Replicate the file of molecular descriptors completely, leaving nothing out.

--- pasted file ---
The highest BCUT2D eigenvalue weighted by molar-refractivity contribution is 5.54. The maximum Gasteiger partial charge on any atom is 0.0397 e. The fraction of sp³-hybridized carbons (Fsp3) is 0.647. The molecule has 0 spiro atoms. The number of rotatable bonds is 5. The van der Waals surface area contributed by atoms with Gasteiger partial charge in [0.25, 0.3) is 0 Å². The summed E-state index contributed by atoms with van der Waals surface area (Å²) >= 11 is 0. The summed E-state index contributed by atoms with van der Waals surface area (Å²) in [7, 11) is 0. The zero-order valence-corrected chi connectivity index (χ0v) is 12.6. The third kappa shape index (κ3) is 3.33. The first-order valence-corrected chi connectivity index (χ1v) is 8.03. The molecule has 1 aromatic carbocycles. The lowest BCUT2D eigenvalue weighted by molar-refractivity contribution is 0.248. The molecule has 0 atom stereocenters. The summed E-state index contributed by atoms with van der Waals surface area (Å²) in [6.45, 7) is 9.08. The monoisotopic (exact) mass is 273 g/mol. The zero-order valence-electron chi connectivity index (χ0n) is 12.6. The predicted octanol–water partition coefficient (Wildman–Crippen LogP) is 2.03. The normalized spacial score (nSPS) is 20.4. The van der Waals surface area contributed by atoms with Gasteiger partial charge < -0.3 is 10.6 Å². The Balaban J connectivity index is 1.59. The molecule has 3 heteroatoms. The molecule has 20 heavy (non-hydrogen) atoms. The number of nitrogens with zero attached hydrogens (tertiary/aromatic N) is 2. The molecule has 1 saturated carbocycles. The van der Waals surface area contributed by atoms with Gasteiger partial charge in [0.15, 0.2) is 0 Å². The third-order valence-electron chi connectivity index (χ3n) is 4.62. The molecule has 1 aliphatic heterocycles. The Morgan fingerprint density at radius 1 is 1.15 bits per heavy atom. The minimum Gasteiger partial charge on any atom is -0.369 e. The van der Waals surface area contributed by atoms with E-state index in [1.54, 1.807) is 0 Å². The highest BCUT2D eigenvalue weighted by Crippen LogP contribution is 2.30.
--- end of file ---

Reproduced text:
The highest BCUT2D eigenvalue weighted by molar-refractivity contribution is 5.54. The maximum Gasteiger partial charge on any atom is 0.0397 e. The fraction of sp³-hybridized carbons (Fsp3) is 0.647. The molecule has 0 spiro atoms. The number of rotatable bonds is 5. The van der Waals surface area contributed by atoms with Gasteiger partial charge in [0.25, 0.3) is 0 Å². The summed E-state index contributed by atoms with van der Waals surface area (Å²) >= 11 is 0. The summed E-state index contributed by atoms with van der Waals surface area (Å²) in [7, 11) is 0. The zero-order valence-corrected chi connectivity index (χ0v) is 12.6. The third kappa shape index (κ3) is 3.33. The first-order valence-corrected chi connectivity index (χ1v) is 8.03. The molecule has 1 aromatic carbocycles. The lowest BCUT2D eigenvalue weighted by molar-refractivity contribution is 0.248. The molecule has 0 atom stereocenters. The summed E-state index contributed by atoms with van der Waals surface area (Å²) in [6.45, 7) is 9.08. The monoisotopic (exact) mass is 273 g/mol. The zero-order valence-electron chi connectivity index (χ0n) is 12.6. The predicted octanol–water partition coefficient (Wildman–Crippen LogP) is 2.03. The normalized spacial score (nSPS) is 20.4. The van der Waals surface area contributed by atoms with Gasteiger partial charge < -0.3 is 10.6 Å². The Balaban J connectivity index is 1.59. The molecule has 3 heteroatoms. The molecule has 20 heavy (non-hydrogen) atoms. The number of nitrogens with zero attached hydrogens (tertiary/aromatic N) is 2. The molecule has 1 saturated carbocycles. The van der Waals surface area contributed by atoms with Gasteiger partial charge in [0.15, 0.2) is 0 Å². The third-order valence-electron chi connectivity index (χ3n) is 4.62. The molecule has 1 aliphatic heterocycles. The Morgan fingerprint density at radius 1 is 1.15 bits per heavy atom. The minimum Gasteiger partial charge on any atom is -0.369 e. The van der Waals surface area contributed by atoms with E-state index in [1.54, 1.807) is 0 Å². The highest BCUT2D eigenvalue weighted by Crippen LogP contribution is 2.30.